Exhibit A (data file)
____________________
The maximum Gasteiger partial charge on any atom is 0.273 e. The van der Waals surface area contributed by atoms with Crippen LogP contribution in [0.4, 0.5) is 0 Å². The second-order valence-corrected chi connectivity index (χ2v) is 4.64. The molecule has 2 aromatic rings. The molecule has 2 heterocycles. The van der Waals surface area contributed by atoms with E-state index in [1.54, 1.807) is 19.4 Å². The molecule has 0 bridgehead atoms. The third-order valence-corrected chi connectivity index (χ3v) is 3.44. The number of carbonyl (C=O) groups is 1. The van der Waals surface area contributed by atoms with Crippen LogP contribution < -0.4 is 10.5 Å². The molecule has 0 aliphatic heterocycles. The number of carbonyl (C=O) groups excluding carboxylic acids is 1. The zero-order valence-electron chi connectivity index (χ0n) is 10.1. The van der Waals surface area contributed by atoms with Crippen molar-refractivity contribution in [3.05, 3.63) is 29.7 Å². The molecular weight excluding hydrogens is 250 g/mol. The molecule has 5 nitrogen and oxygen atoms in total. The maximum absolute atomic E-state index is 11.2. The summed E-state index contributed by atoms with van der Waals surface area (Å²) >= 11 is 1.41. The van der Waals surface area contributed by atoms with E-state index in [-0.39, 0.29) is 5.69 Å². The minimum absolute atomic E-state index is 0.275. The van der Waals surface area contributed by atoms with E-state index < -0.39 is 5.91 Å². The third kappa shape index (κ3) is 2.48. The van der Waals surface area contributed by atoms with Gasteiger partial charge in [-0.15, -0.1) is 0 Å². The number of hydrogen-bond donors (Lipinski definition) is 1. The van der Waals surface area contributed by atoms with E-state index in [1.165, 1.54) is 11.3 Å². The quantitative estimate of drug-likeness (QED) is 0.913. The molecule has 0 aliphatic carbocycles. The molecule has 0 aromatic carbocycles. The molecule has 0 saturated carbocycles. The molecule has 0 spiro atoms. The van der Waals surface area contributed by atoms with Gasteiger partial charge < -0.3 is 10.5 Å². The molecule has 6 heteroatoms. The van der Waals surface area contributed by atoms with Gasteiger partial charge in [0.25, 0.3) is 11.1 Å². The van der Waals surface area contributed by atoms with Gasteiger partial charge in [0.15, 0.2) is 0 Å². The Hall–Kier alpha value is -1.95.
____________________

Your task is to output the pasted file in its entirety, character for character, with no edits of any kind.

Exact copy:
The maximum Gasteiger partial charge on any atom is 0.273 e. The van der Waals surface area contributed by atoms with Crippen LogP contribution in [0.4, 0.5) is 0 Å². The second-order valence-corrected chi connectivity index (χ2v) is 4.64. The molecule has 2 aromatic rings. The molecule has 2 heterocycles. The van der Waals surface area contributed by atoms with E-state index in [1.54, 1.807) is 19.4 Å². The molecule has 0 bridgehead atoms. The third-order valence-corrected chi connectivity index (χ3v) is 3.44. The number of carbonyl (C=O) groups is 1. The van der Waals surface area contributed by atoms with Crippen LogP contribution < -0.4 is 10.5 Å². The molecule has 0 aliphatic heterocycles. The number of carbonyl (C=O) groups excluding carboxylic acids is 1. The zero-order valence-electron chi connectivity index (χ0n) is 10.1. The van der Waals surface area contributed by atoms with Crippen molar-refractivity contribution in [3.05, 3.63) is 29.7 Å². The molecular weight excluding hydrogens is 250 g/mol. The molecule has 5 nitrogen and oxygen atoms in total. The maximum absolute atomic E-state index is 11.2. The summed E-state index contributed by atoms with van der Waals surface area (Å²) >= 11 is 1.41. The van der Waals surface area contributed by atoms with E-state index in [-0.39, 0.29) is 5.69 Å². The minimum absolute atomic E-state index is 0.275. The van der Waals surface area contributed by atoms with E-state index < -0.39 is 5.91 Å². The third kappa shape index (κ3) is 2.48. The van der Waals surface area contributed by atoms with Gasteiger partial charge in [-0.15, -0.1) is 0 Å². The number of hydrogen-bond donors (Lipinski definition) is 1. The van der Waals surface area contributed by atoms with E-state index in [1.165, 1.54) is 11.3 Å². The quantitative estimate of drug-likeness (QED) is 0.913. The molecule has 0 aliphatic carbocycles. The molecule has 0 aromatic carbocycles. The molecule has 0 saturated carbocycles. The molecule has 0 spiro atoms. The van der Waals surface area contributed by atoms with Gasteiger partial charge < -0.3 is 10.5 Å². The molecule has 6 heteroatoms. The van der Waals surface area contributed by atoms with Gasteiger partial charge in [0.25, 0.3) is 11.1 Å². The van der Waals surface area contributed by atoms with Gasteiger partial charge in [0.15, 0.2) is 0 Å². The Hall–Kier alpha value is -1.95.